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Future Imperative

What if technology were being developed that could enhance your mind or body to extraordinary or even superhuman levels -- and some of these tools were already here? Wouldn't you be curious?

Actually, some are here. But human enhancement is an incredibly broad and compartmentalized field. We’re often unaware of what’s right next door. This site reviews resources and ideas from across the field and makes it easy for readers to find exactly the information they're most interested in.


The future is coming fast, and it's no longer possible to ignore how rapidly the world is changing. As the old order changes -- or more frequently crumbles altogether -- I offer a perspective on how we can transform ourselves in turn... for the better. Nothing on this site is intended as legal, financial or medical advice. Indeed, much of what I discuss amounts to possibilities rather than certainties, in an ever-changing present and an ever-uncertain future.

Friday, November 24, 2006

That Light in the Tunnel Is the Headlamp of an Oncoming (Toy) Train -- Bio-Feedback Awakens

Wired notes Hitachi's announcement of a neural-imaging-based brain-computer interface -- basically a control that in this case enables you to turn a train set on and off just by thinking about it. Wired comments:

The difference this time is that Hitachi's system doesn't invasively co-opt the nervous sytem, instead using a topographic modelling system to measure blood flow in the brain, translating the images into signals that are sent to the controller. So far, this new technique only allows for simple switching decisions, but Hitachi aims to commercialize it within five years for use by paralyzed patients and those undergoing "cognitive rehabilitation."

There's a couple of interesting ramifications to this biofeedback-like control. One, this is a kind of brain-machine interface much more likely to be accepted by the public than cybernetic implants, and is probably a far safer option too. This tool may also presage a greater interpenetration of society by biofeedback controls (whether standard EEGs or this bloodflow-scanning-based system), which are apt to teach people to use neurofeedback techniques with greater and greater facility. And neuro/biofeedback training can be extremely useful when it comes to teaching people to reduce stress, enhance mental function, and generally bring unregulated bodily processes under their conscious control.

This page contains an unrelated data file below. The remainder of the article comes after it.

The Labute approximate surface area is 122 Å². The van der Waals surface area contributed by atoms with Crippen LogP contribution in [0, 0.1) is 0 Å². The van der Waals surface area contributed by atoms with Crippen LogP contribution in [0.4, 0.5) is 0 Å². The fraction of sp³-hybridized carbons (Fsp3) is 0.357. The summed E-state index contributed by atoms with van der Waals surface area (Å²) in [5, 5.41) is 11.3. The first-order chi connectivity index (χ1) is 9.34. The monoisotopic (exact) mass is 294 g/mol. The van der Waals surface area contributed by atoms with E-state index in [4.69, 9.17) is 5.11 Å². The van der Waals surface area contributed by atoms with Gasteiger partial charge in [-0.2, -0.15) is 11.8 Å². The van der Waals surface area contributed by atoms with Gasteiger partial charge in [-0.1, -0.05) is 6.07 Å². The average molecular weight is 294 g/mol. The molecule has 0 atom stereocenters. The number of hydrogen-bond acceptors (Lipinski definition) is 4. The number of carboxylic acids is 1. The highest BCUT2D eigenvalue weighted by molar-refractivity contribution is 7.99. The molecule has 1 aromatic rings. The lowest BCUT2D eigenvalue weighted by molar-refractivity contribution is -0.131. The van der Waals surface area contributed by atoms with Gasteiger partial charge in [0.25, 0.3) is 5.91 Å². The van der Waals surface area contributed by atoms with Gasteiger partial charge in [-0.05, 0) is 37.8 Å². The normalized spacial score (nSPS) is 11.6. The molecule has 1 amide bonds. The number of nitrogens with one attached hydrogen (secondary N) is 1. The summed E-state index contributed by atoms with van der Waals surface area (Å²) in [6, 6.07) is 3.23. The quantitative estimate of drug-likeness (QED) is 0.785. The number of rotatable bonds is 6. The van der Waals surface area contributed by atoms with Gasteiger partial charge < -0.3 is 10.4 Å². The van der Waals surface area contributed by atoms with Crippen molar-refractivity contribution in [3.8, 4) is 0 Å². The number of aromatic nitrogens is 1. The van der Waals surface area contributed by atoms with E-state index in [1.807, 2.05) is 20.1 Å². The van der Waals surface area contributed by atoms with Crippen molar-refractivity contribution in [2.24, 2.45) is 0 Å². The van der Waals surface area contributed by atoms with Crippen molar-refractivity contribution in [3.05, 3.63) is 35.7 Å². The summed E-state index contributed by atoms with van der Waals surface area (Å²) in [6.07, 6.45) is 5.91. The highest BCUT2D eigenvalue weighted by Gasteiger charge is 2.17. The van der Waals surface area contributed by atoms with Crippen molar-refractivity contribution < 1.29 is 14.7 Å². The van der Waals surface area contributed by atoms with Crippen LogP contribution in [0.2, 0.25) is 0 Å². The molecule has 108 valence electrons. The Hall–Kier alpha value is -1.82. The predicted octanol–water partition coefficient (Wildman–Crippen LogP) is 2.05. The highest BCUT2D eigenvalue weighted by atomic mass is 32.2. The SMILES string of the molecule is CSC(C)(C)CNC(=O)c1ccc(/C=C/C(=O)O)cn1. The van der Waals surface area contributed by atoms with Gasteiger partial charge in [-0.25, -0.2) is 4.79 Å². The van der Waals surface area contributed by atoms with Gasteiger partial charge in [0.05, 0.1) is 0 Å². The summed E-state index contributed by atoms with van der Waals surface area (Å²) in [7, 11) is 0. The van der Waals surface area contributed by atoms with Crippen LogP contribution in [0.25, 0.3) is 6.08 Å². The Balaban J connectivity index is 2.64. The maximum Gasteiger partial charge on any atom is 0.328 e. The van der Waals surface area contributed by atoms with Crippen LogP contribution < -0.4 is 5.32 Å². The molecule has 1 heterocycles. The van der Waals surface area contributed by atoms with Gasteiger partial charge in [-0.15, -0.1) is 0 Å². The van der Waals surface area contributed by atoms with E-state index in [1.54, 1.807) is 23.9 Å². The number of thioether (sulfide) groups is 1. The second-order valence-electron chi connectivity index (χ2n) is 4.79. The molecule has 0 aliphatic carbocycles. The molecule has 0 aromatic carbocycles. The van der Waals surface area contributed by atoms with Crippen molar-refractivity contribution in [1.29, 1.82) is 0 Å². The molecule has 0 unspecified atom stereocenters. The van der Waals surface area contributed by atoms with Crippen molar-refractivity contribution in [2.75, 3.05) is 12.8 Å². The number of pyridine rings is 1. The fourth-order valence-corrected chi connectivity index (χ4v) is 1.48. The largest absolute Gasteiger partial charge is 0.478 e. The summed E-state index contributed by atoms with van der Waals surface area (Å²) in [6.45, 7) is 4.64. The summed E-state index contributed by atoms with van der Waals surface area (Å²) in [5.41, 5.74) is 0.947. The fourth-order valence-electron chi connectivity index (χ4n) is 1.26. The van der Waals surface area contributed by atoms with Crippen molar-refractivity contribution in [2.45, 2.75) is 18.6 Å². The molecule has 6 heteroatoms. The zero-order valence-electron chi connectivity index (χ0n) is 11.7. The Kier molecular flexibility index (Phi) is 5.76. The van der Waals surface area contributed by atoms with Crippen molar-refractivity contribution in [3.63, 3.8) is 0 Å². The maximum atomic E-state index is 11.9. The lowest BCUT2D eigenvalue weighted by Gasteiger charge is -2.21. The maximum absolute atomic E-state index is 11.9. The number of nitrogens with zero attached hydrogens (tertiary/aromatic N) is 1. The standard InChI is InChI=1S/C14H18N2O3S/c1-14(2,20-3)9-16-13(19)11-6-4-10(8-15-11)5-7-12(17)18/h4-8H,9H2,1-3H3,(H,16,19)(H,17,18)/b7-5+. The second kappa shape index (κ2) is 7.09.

Another twist we could see with these kinds of interfaces may mirror the emergence of texting -- apparently inefficient control systems that are used furiously by people who have grown up with them and developed great facility in them. Imagine what could happen if we get a standardised interface like Hitachi's, and then we get a generation of youngsters who can do increasingly complex things with them, like out-typing the fastest typists, manipulating images or willing original music into being, note-by-note. Since we don't have people who have trained themselves from pre-school in this fashion, we don't really know what the potential or the limits for this kind of technology actually are.

Cyber, Mind, Soc
Future Imperative

The Numbers Movie and Other Observations

The Numbers Movie is an interesting "women's perspective" on happiness and detachment. Normally I focus a bit more on technology and innovation on this site, but I think this short film is worth sharing on aesthetic grounds alone. I can also see a number of ways in which it directly applies to the subject of human enhancement -- specifically because it doesn't say anything about technology, power, money, innovation or other hard, "crunchy" factors clearly driving the field.

Why would such a thing matter? Because there are two terrible weaknesses of the field is that anyone can see. Number one -- enhancement resources exist that amount to simple exercises anyone can do... and they're often ignored, sometimes because people don't want to believe something "can be that easy," even when they've tested it out and "know better," sometimes because they're just bad at developing productive habits (like eating right and exercising) and sometimes because people are so busy "trying to fit it into my schedule" or "making sure that I do it right" that they never get started on them in the first place.